Here is my (188.8.131.52) best understanding of how to get tedomari, in practical terms:
If you are to play, and the number of plays at the current temperature is odd, you have tedomari. If it is even, you do not have tedomari. In order to get it, you have to change the parity of the number of plays available.
This can mean playing a move that denies your opponent two moves. This means you have "taken" three moves with your play, so an odd number of plays becomes even. In practical terms, usually you deny your opponent one move simply by playing where he would like to play (Your Opponent's Good Move Is Your Good Move). So you need to also deny him a potential follow-up move, and you will grab tedomari.
The other possibility for gaining tedomari is to play a move that gives you two independent follow-ups at the local temperature.
I'm sure there are other tricks, anybody want to post some?
Bill: (Much, much later.) Reading this again, I think maybe he's got it backwards. Generally you want to allow your opponent plays with follow-up moves of the same size, because that gives you more chances to make the last play. For instance, Black facing an up plus a star should not play the up, which has a follow-up for White, but should play the star. Now when White plays in the up, Black can reply in the follow-up move and get the last play.
Discussion following Robert Pauli's example on main page, moved to Calculating a Thermograph.
moved while making WME - don't know a good place for it
Can you explain the distinction?
Bill: Sure. The point of the numbers problem is making the largest play.
Here Black plays correctly and holds White to 6 points. Black also gets tedomari.
Here Black plays incorrectly and lets White get 7 points. However, Black still gets tedomari.
xela :but if white responds this way, then white gets 7 points and tedomari:
Bill: And your point is??? ;)
tapir: How much can I gain by Tedomari? The amount temperature drops after the specific tedomari? So how much would it be worth to get the last opening big point, the last big endgame point and the last point?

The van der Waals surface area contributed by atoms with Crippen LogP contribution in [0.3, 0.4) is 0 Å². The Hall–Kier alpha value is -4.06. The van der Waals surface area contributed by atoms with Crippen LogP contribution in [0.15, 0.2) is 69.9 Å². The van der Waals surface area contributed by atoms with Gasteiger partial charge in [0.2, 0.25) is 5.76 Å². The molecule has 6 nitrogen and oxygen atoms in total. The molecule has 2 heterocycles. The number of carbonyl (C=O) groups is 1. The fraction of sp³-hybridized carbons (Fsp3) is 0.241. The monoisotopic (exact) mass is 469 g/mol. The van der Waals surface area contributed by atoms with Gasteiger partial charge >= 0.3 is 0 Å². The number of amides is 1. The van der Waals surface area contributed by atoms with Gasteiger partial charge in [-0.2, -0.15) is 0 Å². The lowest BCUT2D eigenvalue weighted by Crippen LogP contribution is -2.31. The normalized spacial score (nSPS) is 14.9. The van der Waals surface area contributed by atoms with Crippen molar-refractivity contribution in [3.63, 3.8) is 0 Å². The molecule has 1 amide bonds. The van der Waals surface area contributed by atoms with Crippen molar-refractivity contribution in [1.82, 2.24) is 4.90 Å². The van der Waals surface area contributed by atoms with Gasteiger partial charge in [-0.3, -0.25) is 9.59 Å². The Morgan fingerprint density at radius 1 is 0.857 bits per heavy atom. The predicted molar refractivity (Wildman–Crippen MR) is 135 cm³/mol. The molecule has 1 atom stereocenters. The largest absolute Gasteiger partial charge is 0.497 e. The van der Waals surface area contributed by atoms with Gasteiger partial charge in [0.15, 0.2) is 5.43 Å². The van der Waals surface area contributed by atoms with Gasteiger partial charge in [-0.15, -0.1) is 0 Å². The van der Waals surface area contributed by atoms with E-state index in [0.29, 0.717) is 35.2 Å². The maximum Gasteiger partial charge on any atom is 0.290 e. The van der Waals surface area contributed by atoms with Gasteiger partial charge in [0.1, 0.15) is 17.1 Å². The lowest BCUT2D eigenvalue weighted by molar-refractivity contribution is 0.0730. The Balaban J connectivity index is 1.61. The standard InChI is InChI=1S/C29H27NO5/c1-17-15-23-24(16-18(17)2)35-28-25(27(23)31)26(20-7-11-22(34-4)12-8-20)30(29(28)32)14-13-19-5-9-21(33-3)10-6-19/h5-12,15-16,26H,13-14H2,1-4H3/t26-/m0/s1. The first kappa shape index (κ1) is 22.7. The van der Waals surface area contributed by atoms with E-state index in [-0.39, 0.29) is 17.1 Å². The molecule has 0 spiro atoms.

Bill: Assuming otherwise correct play, the most you can gain by getting tedomari is how much the play gains. But let's suppose that the hottest plays on the board are a number of plays that each gain T, the ambient temperature. Then the temperature drops to T1. We may estimate the gain from playing at any temperature to be half that temperature. So we estimate the gain from getting tedomari as T - T1/2, since the opponent goes first at temperature T1. If the opponent gets tedomari instead, the estimated gain is T1/2. The difference between these two estimates is T - T1, the drop in temperature. So the estimated gain of getting tedomari versus losing it is the drop in temperature.
As for the value of various tedomari, I think that usually the gain from getting the last big point in the opening is 1 to 2 points, the gain from getting the last point of the game is usually 1 point, and the gain from the last big endgame point is usually 2 to 3 points. The last is bigger, because often you cannot say that there is a last big endgame play, so that when you can, the drop in temperature is significant. These values are just my opinion.
tapir: Can one consider ko as a temporal increase in temperature which falls back to average after resolving the ko / playing out the last threat. Would not a ko fight then be just a variant of a fight over tedomari?